SALT LAKE CITY — The home that police say hosted the murder of a University of Utah student, Mackenzie Lueck, is back on the housing market. However, the online listing is raising a few eyebrows among the neighbors.
It’s not just what’s on the listing that has some neighbors questioning it, but what’s not on it, also. The Zillow listing doesn’t make any mention of Lueck’s murder, whatsoever. It mentions that the basement needs work “due to water,” and it describes the home as “the cutest house on the block.”
One nearby resident chuckled while he asked, “Really?” Another called it “B.S.”
Some neighbors say life is getting back to normal on 1000 West, and a lot of people are moving back into the west side of the city. Still, they believe information about the crime should be on the listing.
One man said, “You need to know what happened in there before because if you have strangers showing up in front of your house, you want to know why.”
The current tenant, who didn’t want to be named, says the person showing him the house was perfectly honest and transparent about the house’s history. He says the murder was gruesome and tragic, but it wouldn’t affect his stay there. He tells KSL a lot of other potential renters passed on staying there when they were informed of the attack, but his upbringing in Pennsylvania makes him not worry about things like that.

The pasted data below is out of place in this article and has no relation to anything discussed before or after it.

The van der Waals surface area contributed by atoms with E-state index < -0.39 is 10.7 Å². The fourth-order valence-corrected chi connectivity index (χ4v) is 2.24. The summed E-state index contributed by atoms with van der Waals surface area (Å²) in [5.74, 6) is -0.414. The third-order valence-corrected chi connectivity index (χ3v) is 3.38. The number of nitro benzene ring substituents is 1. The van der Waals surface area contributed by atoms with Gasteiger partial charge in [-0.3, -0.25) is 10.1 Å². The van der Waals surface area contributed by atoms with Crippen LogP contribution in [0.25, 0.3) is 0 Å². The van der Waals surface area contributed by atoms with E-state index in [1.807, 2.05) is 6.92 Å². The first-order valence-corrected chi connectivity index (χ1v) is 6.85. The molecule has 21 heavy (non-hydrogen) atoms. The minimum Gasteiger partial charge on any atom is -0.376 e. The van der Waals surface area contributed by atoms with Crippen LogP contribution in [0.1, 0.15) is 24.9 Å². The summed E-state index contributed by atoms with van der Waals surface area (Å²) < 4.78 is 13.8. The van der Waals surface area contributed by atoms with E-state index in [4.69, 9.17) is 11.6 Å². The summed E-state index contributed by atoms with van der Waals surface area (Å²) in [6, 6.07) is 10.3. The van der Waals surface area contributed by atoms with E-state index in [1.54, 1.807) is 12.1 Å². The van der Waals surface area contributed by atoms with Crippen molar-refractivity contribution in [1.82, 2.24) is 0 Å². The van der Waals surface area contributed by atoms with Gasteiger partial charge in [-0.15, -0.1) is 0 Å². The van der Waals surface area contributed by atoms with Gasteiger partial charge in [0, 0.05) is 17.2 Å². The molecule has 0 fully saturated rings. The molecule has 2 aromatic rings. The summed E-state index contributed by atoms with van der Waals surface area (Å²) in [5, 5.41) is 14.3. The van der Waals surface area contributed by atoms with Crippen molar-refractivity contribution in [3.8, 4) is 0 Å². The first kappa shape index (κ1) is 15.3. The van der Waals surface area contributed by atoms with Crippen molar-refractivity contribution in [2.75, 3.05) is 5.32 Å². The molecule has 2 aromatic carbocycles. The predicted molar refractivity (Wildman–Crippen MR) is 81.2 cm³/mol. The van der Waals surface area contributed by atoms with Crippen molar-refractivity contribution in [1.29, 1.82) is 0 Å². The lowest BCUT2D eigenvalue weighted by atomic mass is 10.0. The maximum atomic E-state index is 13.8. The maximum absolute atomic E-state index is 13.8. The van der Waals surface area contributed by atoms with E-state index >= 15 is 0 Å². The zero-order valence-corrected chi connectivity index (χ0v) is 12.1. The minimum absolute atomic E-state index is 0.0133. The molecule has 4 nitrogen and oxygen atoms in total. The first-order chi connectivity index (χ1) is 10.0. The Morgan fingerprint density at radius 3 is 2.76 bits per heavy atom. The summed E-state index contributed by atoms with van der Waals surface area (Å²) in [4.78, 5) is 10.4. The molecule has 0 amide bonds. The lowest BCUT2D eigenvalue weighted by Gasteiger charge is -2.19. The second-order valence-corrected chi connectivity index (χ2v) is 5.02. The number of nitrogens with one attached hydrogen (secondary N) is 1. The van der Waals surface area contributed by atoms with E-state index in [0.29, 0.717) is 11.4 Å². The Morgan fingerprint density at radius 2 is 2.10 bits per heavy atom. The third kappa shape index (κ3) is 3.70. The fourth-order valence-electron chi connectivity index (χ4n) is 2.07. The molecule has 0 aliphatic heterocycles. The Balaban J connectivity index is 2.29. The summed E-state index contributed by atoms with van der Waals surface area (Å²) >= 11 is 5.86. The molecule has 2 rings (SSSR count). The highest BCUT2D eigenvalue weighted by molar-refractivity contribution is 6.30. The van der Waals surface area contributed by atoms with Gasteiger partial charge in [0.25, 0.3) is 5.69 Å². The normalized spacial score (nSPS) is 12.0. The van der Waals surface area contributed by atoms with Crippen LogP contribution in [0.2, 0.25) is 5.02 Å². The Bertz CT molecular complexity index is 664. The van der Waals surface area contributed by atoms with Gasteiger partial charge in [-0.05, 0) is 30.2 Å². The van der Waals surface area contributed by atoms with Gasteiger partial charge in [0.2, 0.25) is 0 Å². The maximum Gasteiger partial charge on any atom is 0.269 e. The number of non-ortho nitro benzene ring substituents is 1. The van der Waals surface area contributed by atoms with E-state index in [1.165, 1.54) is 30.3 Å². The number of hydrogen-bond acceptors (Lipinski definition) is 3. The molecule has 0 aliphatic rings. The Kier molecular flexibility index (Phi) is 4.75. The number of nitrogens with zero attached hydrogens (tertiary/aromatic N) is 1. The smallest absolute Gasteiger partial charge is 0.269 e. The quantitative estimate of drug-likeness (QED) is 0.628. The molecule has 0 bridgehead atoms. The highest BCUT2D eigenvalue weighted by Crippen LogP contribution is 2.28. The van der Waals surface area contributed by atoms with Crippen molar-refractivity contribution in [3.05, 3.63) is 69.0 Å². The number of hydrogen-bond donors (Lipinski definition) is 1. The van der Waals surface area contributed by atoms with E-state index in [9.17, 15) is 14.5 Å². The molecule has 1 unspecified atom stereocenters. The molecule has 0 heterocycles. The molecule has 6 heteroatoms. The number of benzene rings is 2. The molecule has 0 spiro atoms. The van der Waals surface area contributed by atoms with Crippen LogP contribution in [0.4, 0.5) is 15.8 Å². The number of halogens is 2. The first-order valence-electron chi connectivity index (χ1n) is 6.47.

“We were the site of the Civil and Revolutionary wars. You can’t dig a swimming pool [without digging up something]. Every farm field has been a battleground in Pennsylvania,” he says.
To be clear, attorneys say the sellers are not breaking any rules by leaving out the details of the crime on the listing. Former prosecutor Kent Morgan says the previous owner, Ayoola Ajayi, hasn’t been convicted of Lueck’s murder and he wouldn’t have to say anything that would incriminate himself.
“There is no requirement that he waive his 5th Amendment rights and say, ‘I murdered somebody in the downstairs basement,’” Morgan said.
Sellers are required to tell prospective buyers, up front, if there was any activity that could have caused lasting damage to the value or the safety of the home. For instance, if there were a meth lab in the house, a seller would have to disclose that since the chemicals trapped in the walls could lead to health problems for the next owners. Morgan says a homicide wouldn’t necessarily cause that kind of damage to the house, however, sellers aren’t allowed to hide it, either.
“Once you’re confronted you have to tell the truth and give the person who is purchasing an opportunity to make a decision based upon that truth,” he said.
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